Thursday, November 29, 2007

Horror Writers at the Strike

Variety--which has reportedly been unpopular among striking writers due to the perceived slanted strike coverage--had an interesting article Tuesday about the creativity on display along the picket lines.

Horror screen writers were reportedly seen dressed as priests in front of Warner Bros. conducting an exorcism.

At least everyone is keeping a sense of humor as things drag on.

Wednesday, November 28, 2007

A Great Gift For Writers

I ran across this great sweatshirt in the new Christmas Signals catalog, a great source for highbrow gifts in general. This new offering reads: "Careful, or you'll end up in my novel."

That's certainly a sentiment most writers can identify with when they hit that level of pissed off that exceeds the normal level of aggravation.

Who hasn't wanted to place an arrogant public servant or snide relative into a chapter for catharsis?

Consider it for the writer in your life and the friends who might want to avoid portrayal on the printed page.

Tuesday, November 27, 2007

The life and death of movies

With home theaters, big screen television and other temptations to make you wait for the DVD, the movie industry clearly needs new dazzle to lure moviegoers to theaters. The enhanced 3-D digital of Beowolf certainly present an enticing carrot.

Spears and Grendle come right at ya, and it's all in all a pretty wowing movie experience, but I felt like I was witnessing spears being driven not into sea monsters so much as moviegoing with the flip side of the experience.

The digital theater in town, where you had to go for the 3-D version, offers dazzling clarity. Still, I have to wrangle with Christine to convince her to go to that Carmike-owned establishment over the locally-owned theater closest to the house. She doesn't worry as much about crystal clarity as I do.

But for 3-D she agreed.

Only to be subjected to what she hates most about the Carmike theater, where we used to get a Fantanas concert every time we went. As Entertainment Weekly once put it "enough with the $3%@*(&^*%*% Fantanas."

It's the holiday movie season so there are more commercials than ever. We got an extended music video about the National Guard then a host of paid commercials, then a string of previews including a cool new I Am Legend trailer.

Then came the message to put on the 3-D glasses, a demo of 3-D effects, a preview of a a 3-D U2 concert video--Bono comin' at you--and a preview for Journey 3-D with Brendan Fraiser.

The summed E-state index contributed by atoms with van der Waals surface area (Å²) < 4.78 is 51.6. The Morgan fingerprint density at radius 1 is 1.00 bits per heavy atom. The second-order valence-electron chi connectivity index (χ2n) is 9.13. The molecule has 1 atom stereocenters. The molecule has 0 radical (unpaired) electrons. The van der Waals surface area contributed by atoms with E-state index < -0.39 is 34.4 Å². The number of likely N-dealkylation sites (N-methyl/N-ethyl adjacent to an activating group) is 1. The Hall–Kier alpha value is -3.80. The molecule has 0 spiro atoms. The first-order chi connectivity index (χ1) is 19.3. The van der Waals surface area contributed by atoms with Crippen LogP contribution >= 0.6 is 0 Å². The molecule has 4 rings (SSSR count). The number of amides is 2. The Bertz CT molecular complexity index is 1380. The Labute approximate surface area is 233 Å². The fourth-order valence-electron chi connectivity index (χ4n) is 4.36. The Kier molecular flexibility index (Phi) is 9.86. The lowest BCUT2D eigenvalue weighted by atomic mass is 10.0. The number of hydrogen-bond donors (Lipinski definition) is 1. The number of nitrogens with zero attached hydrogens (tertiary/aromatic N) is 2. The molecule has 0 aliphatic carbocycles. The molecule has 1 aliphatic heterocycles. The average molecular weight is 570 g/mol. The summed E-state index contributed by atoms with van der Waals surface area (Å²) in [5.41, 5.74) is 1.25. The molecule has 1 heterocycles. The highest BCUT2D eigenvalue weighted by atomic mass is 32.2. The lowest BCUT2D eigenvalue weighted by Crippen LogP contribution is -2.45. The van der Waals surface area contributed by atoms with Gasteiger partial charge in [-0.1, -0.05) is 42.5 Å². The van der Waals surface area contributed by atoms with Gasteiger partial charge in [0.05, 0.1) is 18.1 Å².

Then more previews.

"This has been going on for half an hour," Christine said.

She was right of course.

Once Beowolf started and we settled in and enjoyed it, but I'm going to have a heck of a time making another "it's worth it for the digital experience" argument.

Enough with the overabundance of commercials. I know I'm not the only one saying it. That's because it's true.

Keep it up, theater chains, and I will wait for the DVD.

Wednesday, November 21, 2007

Monks Sleeping in Doorways

When we were still figuring out Portland's Max rail system early in our visit, a man noticed us reading the posted schedule at one of the stops and paused to give us some pointers so that we could hop over to the Saturday Market and ultimately to the convention center across the river.

A moment later his companion walked back to where we were standing to explain even more about Fairless Square, Portland's free transit area. Hop public transportation within those blocks and you can ride free to any point within the fairless boundaries.

I'm not sure if the couple was homeless or just a little weatherbeaten but I wondered even as I appreciated the kindness.

I know Wayne has written eloquently about encountering the homeless in Chicago, and it's hard not to be in proximity to those down on their luck or facing other adversity and not be affected or to think about the world's disparity. In sprawling towns and cities, in the car culture, it's more removed, something you see on visits to the Salvation Army.

I know there are issues of individual responsibility mixed in with bad luck, that in many cases choices have been made, but in other cases choice may not play as great a role.

In Portland, I had to turn my head down and walk away from one man who approached me menacingly, babbling not help requests but incoherent ramblings. I was more annoyed that frightened as was the young man he approached next.